Gardening is one of the best hobbies your senior loved one can participate in. It’s an excellent way to get some physical activity, boost mental outlook, reduce stress, and receive many other health benefits. Gardening can also be a good activity for seniors with dementia. If you have a loved one with dementia who enjoys gardening, make sure he or she is following a few important safety tips.
Consider Container Gardens
A garden that is flat on the ground can be difficult for older people to care for and lead to back pain, falls, and other physical issues, which is why many seniors are turning to containers. Gardening in pots and other containers means your loved one can raise plants anywhere, even on a porch or patio. Opting for a container can help you keep a better eye on your loved one and make sure he or she doesn’t wander off.
Avoid Dangerous Tools
Gardening tools are one of the biggest causes of danger when working outdoors, especially for seniors with vision or memory issues. It may be best to replace some of your loved one’s sharper tools with those that have rounded edges. Tools with larger, easy-to-grasp handles are also ideal for people with dementia. Foam and tape are good for making handles softer and easier to hold.
One of the many ways to ensure the safety of your loved one is to hire a professional caregiver. If your senior loved one needs professional in-home care in Mesa, Home Care Assistance is here to help. We are a trusted provider of respite and 24-hour care, and we also offer specialized Alzheimer’s, dementia, Parkinson’s, and stroke care for seniors.
Create Smooth and Even Pathways
No matter where your loved one is gardening, the pathways to the garden and between the beds should be smooth and even to prevent falls. Check them regularly for rocks, sticks, and other tripping hazards. Fill in any holes, and level off any hills or bumps.
Wear Protective Equipment
Make sure your loved one wears the right equipment to prevent injury. Gloves can prevent blisters on the hands. Sturdy closed-toe shoes can prevent falling and damage to the toes if something heavy or sharp falls on the foot. Glasses or goggles can prevent debris from getting into the eyes.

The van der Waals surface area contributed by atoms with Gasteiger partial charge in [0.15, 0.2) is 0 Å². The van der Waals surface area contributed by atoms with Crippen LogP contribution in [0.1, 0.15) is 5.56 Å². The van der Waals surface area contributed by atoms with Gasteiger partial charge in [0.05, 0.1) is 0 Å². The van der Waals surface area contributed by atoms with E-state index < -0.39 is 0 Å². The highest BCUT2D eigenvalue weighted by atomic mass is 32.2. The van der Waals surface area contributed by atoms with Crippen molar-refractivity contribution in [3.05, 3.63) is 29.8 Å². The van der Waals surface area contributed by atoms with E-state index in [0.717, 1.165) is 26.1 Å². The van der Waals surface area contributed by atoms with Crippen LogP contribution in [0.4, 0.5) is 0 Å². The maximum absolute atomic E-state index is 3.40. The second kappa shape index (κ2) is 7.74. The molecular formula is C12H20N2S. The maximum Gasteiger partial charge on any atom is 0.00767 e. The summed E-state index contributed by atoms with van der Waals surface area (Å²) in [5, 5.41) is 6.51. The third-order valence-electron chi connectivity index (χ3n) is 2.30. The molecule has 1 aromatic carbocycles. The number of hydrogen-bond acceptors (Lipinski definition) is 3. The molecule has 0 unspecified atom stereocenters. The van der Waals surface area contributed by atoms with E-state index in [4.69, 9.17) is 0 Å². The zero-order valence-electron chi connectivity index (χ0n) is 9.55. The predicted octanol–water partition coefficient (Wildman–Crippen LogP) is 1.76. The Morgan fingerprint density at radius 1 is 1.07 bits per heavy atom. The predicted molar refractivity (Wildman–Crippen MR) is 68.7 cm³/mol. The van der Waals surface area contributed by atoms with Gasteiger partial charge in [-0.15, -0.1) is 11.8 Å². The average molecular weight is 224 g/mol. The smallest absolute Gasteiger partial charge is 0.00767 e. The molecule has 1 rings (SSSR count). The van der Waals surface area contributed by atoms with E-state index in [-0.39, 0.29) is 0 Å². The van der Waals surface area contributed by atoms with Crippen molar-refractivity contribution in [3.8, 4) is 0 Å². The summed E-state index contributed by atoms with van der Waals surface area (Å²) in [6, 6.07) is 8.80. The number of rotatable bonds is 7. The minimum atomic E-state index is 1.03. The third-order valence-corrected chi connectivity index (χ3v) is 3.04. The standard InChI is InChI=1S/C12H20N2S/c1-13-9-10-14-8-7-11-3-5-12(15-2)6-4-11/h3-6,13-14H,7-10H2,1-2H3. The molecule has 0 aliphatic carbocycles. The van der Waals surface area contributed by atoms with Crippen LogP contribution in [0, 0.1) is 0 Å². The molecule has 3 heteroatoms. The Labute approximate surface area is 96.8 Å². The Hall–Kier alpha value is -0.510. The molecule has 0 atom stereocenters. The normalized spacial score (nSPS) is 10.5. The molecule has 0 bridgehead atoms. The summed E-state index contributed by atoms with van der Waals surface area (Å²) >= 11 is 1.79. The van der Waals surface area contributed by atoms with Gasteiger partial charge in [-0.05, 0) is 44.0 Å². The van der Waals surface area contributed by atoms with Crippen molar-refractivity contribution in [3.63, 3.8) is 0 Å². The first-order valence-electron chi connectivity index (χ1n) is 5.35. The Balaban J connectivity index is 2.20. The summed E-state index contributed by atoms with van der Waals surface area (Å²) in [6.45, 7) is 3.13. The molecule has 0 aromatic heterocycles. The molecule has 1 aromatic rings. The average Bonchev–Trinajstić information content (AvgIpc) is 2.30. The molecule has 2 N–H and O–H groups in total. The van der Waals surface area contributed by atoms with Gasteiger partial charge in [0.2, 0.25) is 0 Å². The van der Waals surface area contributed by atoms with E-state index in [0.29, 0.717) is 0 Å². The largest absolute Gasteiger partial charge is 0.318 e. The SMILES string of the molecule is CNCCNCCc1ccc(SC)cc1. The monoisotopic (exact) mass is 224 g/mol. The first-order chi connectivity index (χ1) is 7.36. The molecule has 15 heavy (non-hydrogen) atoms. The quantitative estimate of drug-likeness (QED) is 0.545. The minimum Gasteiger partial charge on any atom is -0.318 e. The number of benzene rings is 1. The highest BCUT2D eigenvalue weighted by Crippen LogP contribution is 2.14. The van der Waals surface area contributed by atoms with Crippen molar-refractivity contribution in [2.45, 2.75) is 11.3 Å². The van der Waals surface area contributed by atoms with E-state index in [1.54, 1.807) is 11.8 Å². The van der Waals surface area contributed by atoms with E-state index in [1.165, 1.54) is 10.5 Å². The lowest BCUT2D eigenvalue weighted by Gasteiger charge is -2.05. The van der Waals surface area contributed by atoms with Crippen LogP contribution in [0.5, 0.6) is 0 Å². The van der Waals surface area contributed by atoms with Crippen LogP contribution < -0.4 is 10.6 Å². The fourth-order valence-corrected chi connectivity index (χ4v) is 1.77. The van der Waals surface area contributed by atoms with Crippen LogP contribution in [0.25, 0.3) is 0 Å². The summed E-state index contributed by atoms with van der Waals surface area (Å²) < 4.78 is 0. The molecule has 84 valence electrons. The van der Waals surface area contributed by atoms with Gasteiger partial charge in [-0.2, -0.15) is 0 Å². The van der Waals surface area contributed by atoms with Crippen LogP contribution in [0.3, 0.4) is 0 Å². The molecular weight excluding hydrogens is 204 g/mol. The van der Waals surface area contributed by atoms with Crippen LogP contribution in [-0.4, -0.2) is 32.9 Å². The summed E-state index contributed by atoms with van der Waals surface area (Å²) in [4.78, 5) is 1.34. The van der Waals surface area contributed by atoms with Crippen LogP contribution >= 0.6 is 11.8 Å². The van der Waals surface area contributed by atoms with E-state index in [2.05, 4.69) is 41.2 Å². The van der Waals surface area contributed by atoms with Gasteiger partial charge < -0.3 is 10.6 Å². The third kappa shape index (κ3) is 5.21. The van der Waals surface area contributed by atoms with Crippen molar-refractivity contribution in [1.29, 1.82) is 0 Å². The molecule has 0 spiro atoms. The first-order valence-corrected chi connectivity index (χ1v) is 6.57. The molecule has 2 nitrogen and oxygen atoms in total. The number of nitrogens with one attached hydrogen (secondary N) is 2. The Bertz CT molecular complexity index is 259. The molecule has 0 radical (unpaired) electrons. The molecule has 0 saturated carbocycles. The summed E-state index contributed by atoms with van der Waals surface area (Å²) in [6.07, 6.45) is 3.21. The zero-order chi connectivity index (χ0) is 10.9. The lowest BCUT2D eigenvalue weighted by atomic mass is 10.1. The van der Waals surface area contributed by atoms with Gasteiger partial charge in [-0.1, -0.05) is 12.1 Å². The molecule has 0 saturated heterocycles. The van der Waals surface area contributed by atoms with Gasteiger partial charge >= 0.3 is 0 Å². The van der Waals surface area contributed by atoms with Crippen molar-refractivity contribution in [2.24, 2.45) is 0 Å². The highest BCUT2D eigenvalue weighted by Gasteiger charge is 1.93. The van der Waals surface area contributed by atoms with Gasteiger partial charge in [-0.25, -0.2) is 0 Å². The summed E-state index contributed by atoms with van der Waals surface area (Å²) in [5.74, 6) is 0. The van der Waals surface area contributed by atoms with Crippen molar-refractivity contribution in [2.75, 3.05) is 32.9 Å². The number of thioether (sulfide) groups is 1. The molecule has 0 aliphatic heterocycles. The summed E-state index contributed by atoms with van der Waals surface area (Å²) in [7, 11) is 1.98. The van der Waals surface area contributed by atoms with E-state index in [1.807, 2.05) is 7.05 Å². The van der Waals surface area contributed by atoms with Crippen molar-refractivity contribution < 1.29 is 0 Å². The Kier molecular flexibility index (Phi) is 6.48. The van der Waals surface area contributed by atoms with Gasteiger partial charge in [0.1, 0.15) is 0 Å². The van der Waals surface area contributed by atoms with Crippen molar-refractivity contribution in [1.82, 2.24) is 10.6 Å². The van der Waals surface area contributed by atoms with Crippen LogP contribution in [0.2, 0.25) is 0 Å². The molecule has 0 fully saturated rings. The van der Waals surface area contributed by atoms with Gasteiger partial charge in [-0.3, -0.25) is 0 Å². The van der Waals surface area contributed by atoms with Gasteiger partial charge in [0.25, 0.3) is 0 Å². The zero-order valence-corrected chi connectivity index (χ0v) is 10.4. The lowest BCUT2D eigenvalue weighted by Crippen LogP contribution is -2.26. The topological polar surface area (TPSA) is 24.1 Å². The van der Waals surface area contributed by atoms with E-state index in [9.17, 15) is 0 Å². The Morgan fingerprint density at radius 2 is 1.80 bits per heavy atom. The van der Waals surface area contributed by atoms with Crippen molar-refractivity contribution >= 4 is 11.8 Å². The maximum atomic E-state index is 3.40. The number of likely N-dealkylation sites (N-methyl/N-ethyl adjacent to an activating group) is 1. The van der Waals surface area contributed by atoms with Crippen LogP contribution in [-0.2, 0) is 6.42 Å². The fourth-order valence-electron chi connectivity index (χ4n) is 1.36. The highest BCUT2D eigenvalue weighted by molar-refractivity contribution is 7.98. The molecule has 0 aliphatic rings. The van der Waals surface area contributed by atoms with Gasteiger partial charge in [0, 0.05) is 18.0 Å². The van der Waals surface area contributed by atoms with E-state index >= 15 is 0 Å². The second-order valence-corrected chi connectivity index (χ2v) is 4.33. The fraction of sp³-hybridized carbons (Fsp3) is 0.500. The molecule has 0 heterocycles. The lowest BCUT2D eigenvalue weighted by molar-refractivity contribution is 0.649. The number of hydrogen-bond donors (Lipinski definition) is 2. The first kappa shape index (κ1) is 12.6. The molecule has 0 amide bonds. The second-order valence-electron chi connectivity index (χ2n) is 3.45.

Use Sun Protection
It’s also important to protect your loved one from the sun, even on cooler days. Light-colored cotton clothing, hats, and sunglasses can all serve as a barrier from the sun’s harmful rays. Sunscreen is also important for protecting the skin. Make sure your loved one has plenty of water and knows to take breaks inside or in the shade occasionally, especially on hotter days.
Caring for a loved one with dementia can be challenging for family caregivers. In Mesa, respite care is a great help to many families. Caring for a senior loved one can be overwhelming at times, which puts family caregivers at risk for burnout. However, an in-home caregiver can take over your loved one’s care, allowing you the time you need to focus on your own health, maintain a full-time job, or care for other members of your family.
Treat Cuts and Bites Immediately
Small cuts and insect bites are the most common injuries people receive while gardening. If these happen to your loved one, it’s important to treat them immediately so they don’t become infected or lead to other health complications. If your loved one continues to receive these types of minor injuries, do what’s necessary to prevent them. He or she may need to wear bug spray when outside, or perhaps it’s time to trade in those thorny rosebushes for something a little softer.
Providing care for aging adults with dementia can be a difficult task. If your senior loved one has been diagnosed with a serious condition and needs help with tasks like meal prep, transportation, bathing, and grooming, reach out to Home Care Assistance, a leading provider of elderly care Mesa, AZ, families can trust. We also offer comprehensive care for seniors with dementia, Alzheimer’s, and Parkinson’s. To customize a dementia care plan for your loved one, call (480) 699-4899 today.